Direct Mail Takes Center Stage in Slow Broadway Season

After using direct mail and discount offers to increase attendance during a slow 2001-02 winter season, Broadway producers hope that mail pieces can revive slumping ticket sales again this year.

“Winter is always a slow time, so we do have to look at innovative marketing methods,” said Jan Svendsen, director of marketing and business development at the League of American Theatres and Producers, New York.

Plays and musicals such as “Take Me Out,” “Frankie & Johnny,” “Dance of the Vampires,” Disney's “Aida” and “Beauty and the Beast” and “Oklahoma!” have dropped mailers offering ticket discounts, something Broadway does not like to promote in mass-market print ads.

“Direct marketing is very important to the [Broadway] industry because we don't like to publicize discounting of tickets on a really wide-scale basis,” Svendsen said. “So direct mail plays a very important role in being able to select audiences to give special offers to.”

The mail campaign for Richard Greenberg's “Take Me Out,” a play about baseball that received excellent reviews at the Public Theater in New York and London's Donmar Warehouse, hit 350,000 homes Dec. 30.

Greg Corradetti, group director at Serino Coyne Inc., the ad agency that did the campaign, said it was sent then because previews begin Feb. 4, and “we wanted the mailing piece to get into people's homes as soon as possible after the new year.”

The piece included photographs from the show and praise from critics. It gave recipients a chance to buy $80 seats for $50. To order, recipients call Telecharge and give the operator a special code or bring the mailer to the Walter Kerr Theater. The offer was valid for performances from Feb. 4 to March 16. The campaign cost $175,000.

Mailings went to a list from Telecharge of theatergoers who attended dramas or comedies and who live in the New York metropolitan area. Corradetti had no numbers yet, but said he anticipates good results.

The ability to target with lists is another attraction of direct mail for Broadway.

“When you have purchased tickets and are a fairly frequent theatergoer, your name is on some of the more popular direct mail lists, so there is a much higher percentage of response,” Svendsen said. “A savvy producer knows he or she can really segment his or her market with these lists and have a much more scientific and cost-effective approach.”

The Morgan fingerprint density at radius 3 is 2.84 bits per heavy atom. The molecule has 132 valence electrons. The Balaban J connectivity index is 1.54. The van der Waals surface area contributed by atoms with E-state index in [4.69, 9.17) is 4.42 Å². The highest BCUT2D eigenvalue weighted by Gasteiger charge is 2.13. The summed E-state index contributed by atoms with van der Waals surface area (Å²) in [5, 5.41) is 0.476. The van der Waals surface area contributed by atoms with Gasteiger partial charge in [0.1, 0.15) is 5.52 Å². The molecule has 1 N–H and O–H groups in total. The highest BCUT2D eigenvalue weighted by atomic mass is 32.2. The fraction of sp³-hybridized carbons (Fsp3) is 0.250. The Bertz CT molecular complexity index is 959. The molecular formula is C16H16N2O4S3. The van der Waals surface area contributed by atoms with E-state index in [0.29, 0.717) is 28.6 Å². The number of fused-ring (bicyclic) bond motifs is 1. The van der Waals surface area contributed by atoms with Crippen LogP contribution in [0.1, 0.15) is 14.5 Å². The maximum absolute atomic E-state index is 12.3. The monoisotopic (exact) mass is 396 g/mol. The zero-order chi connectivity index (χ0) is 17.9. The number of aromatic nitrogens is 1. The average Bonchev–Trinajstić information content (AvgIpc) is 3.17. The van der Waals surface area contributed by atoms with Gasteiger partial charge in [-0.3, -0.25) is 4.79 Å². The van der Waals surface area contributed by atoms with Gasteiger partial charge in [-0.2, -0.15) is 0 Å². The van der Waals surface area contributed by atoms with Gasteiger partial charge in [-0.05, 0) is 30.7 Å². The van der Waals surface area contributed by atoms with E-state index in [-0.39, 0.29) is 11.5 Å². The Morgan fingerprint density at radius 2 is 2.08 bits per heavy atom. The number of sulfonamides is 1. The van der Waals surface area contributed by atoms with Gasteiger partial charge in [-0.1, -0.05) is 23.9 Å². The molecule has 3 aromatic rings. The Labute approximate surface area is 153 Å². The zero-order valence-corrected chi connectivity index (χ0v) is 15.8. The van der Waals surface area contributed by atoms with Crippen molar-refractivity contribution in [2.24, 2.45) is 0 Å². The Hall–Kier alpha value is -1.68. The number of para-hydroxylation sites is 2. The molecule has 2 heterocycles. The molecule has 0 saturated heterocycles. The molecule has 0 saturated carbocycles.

Direct mail also is the most economical way to promote a show during the preview stage, Svendsen said, when show producers “do not have the opportunity to do a lot of wide-scale, general advertising, simply because they don't usually have the money yet.”

Even Broadway's current runaway hit “Hairspray” used a direct mail campaign last summer because producers were worried about the show opening during the summer. The mailer, which included a CD with three songs from the show, went out to 325,000 people and cost $200,000. Ultimately, the piece helped generate more than $1 million in ticket sales.

Shows also use direct mail to promote a change to an existing production. “Oklahoma!” sent a color postcard to 200,000 theatergoers this month touting that Patty Duke joined the show Dec. 14.

The postcard featured photos of Duke and offered “great wintertime prices.” The prices were $45 for weeknights and $55 for weekends. To order, recipients call Ticketmaster and mention a special code or visit or the Gershwin Theater box office. The offer is good through March 16, but not valid for Saturday performances. The campaign cost $100,000.

The postcard targeted women ages 40 to 65 who live in the New York area and attend musicals frequently. Serino Coyne also handled that promotion.

“The people we were targeting either grew up watching Patty Duke's television series or had seen her in the “Miracle Worker” or in one of the over 75 television movies she has appeared in,” said Marc Thibodeau, the musical's publicist.

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